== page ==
Defense Media Network

Revolutionary Lightweight Machine Gun Prototype Unveiled by GDATP

In what could represent a revolutionary departure in traditional western machine gun design philosophies, General Dynamics Armament and Technical Products (GDATP) has unveiled a prototype for a new Lightweight Medium Machine Gun (LWMMG) that provides range lethality close to that of a traditional .50-caliber heavy machine gun at the weight of a traditional 7.62 mm medium machine gun.

Although some early firing demonstrations have been conducted with select elements in the special operations community, the weapon was publicly unveiled at last week’s Joint Armaments Conference, Exhibition and Firing Demonstration in Seattle, Wash. (May 14-17, 2012). The annual event is sponsored by the National Defense Industrial Association (NDIA).

The 24-pound weapon design features a fully collapsible stock, providing superior mobility and portability in mounted and dismounted operations. Perhaps most significantly, weapon developers utilized the .338 Norma Magnum cartridge, which provides significantly increased accuracy and lethality out to distances of 1700 meters.

According to Kevin Sims, senior manager of business development and capture at GDATP, “about two years ago” the company “recognized a potential capability gap that our U.S. forces were having in theater. That capability gap was between 7.62 and .50 caliber, and it involved the ability to engage targets before you are being engaged yourself. In many cases the U.S. forces had the low ground and enemy forces had the high ground. And if you’re receiving PKM fire you may be in a position where you can’t really respond. So bounding into position to react to that contact was very difficult.”

Noting that the M2 .50-caliber weapons are not available in every engagement scenario and that the weapon’s weight usually precludes use on dismounted patrols, Sims explained, “The M240, while it’s a great weapon system, is sort of drifting at 800 meters, especially if you’re shooting ‘up.’”

“On the flipside, at a closer range, you have ‘energy issues,’” he said. “My example would be an adobe mud hut at 600 meters. If there’s an enemy target inside of that structure and you don’t have a [Carl] Gustav, and a 240 is your only heavy weapon, it has to be a precision game. If you are just shooting at the wall you may not be penetrating it. So, having a better penetrating capability to defeat targets at closer ranges is also important.”

Drawing on a company legacy from Saco Defense, manufacturer of the M60 7.62 mm machine gun, and its role as original equipment manufacturer for the M2, the company began looking for options to fill that capability gap.

“The PSR [USSOCOM Precision Sniper Rifle] was still rumbling around, and it showed us that there’s a need for extended range capabilities,” he noted. “And we designated that at about 1500 meters. So we started looking at what would give us that range and accuracy. Of course some of us are prior shooters, so we said, ‘The .338 caliber’ [approximately 8.38 mm]. Then it became a question of, ‘If we design a .338 caliber machine gun, how much does it have to weigh?’ Because you have recoil forces that you have to mitigate.”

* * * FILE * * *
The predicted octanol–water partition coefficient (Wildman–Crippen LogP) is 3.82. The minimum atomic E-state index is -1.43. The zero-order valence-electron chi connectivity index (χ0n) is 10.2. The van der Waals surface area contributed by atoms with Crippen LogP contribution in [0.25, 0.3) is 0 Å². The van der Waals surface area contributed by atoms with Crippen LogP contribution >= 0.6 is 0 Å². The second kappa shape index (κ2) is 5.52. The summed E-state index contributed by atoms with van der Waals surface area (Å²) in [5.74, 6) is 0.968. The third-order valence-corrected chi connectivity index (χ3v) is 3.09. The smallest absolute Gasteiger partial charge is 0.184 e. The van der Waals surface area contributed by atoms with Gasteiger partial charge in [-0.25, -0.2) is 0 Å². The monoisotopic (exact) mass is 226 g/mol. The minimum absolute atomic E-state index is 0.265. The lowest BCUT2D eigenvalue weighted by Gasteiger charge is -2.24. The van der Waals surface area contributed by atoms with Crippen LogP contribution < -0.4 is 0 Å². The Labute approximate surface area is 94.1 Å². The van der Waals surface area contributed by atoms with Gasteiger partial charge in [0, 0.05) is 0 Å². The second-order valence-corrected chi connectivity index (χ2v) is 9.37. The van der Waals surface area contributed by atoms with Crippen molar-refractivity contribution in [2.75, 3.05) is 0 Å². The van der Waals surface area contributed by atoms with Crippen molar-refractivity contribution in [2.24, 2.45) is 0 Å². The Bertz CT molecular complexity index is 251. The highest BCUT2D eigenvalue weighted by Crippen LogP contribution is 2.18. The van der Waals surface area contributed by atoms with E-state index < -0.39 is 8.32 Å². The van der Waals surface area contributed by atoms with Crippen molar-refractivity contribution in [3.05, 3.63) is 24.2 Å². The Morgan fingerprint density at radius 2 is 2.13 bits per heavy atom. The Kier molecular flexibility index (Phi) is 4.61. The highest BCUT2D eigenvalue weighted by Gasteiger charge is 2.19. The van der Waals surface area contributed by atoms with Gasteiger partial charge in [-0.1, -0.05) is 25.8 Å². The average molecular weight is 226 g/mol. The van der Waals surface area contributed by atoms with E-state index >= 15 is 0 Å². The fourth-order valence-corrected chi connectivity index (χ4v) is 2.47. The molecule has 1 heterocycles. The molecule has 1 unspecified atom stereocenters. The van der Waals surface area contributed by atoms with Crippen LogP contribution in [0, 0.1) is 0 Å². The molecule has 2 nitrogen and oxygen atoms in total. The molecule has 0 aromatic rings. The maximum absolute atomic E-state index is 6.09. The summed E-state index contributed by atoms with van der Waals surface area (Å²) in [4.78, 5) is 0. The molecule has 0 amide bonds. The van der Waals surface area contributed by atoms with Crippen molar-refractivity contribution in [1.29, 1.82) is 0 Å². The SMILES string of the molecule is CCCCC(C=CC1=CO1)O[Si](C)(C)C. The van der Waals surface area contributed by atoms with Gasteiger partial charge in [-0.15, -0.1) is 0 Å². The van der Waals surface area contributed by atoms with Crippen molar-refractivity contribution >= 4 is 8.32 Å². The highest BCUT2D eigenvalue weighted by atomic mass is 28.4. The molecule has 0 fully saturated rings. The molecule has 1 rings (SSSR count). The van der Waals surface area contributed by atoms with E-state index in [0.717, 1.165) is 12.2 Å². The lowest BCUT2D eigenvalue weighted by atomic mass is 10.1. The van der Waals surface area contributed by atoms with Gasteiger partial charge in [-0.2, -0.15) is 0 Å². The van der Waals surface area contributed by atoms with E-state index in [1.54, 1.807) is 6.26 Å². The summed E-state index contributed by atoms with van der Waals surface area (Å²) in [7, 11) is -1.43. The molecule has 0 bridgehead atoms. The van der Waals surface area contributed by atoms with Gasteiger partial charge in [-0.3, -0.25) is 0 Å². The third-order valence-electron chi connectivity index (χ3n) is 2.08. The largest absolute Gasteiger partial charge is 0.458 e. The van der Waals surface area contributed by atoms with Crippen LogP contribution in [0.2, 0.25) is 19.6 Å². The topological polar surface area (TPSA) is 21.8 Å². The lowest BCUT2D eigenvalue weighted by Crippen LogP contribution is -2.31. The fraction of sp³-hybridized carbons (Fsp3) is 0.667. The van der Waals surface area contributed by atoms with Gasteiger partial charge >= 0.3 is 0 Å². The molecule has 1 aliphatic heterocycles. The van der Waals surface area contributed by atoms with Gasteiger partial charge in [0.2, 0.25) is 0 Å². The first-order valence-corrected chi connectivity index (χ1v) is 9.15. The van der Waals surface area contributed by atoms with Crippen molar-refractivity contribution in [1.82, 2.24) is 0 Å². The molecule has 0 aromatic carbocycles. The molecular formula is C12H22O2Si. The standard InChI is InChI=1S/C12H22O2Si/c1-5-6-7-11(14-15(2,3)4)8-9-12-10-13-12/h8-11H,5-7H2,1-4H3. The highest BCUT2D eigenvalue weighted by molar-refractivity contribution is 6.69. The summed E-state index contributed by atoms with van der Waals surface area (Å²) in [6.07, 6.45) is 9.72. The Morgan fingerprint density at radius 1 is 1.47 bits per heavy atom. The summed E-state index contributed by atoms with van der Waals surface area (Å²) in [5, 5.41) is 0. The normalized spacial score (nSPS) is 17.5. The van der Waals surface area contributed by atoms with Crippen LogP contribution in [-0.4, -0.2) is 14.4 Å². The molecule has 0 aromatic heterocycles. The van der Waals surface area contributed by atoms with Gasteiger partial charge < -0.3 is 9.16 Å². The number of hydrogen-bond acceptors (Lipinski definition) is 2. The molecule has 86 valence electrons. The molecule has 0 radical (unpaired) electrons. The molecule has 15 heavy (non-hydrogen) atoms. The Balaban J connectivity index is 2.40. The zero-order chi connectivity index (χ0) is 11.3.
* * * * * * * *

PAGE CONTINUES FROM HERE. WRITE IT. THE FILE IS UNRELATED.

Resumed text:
He added, “Usually mitigating those recoil forces involves either adding mass to the weapon system or length to the receiver. But we have a technology called ‘Impulse Averaging’ that was used on the XM806 [lightweight .50-caliber machine gun program]. But that technology alone didn’t get us there on a suppressive fire capability.”

However, by combining the lessons learned with other technologies like a short-stroke gas piston, the company came up with a Short Recoil Impulse Averaging technology that substantially reduces recoil and improves target retention.

The reduced recoil and target retention features were clearly evident during live fire opportunities provided to several attendees at the NDIA gathering.

In an effort to enhance producibility and reduce system cost, the LWMMG design also relies on available subsystem components rather than exotic material developments.

Sims said that the design focused on the .338 Norma Magnum cartridge over the more commonly-known .338 Lapua for several reasons, including increased barrel life.

The Norma cartridges, joined by a company-developed link design, currently feature a 300 grain Sierra Match King projectile. However, Sims was quick to highlight the availability of other potential projectiles based on user requirements.

“The output of all that is that we have a 24-pound machine gun, which is 3 ½ pounds less than an M240 Bravo today, firing 500 shots per minute,” Sims summarized. “There are no exotic materials inside of it. It has the recoil of a 7.62. There’s no recoil mechanism that comes back into the stock; we could use a spade grip or a folding stock; it [recoil] all happens in the receiver. At this design stage we have elected to go with a 6-power scope to give us a broad view, and an E-4 machine gunner can get behind this weapon and actively engage, with point precision, targets at 1000 – 1200 meters. Your machine gunner can do that now.”

Significantly, the design features are “scalable” and could be applied to future weapon requirements for calibers ranging anywhere from 5.56 mm to .50 caliber.

Sims said that the development of the prototypes, which were funded as an internal research and development investment by GDATP, took approximately 12 months.

The next 12 months will feature a number of prototype demonstrations for potential customers.

“We’ve got quite a bit lined up,” he said. “It’s going to be a pretty busy year for us with this weapon system.”


Scott Gourley is a former U.S. Army officer and the author of more than 1,500...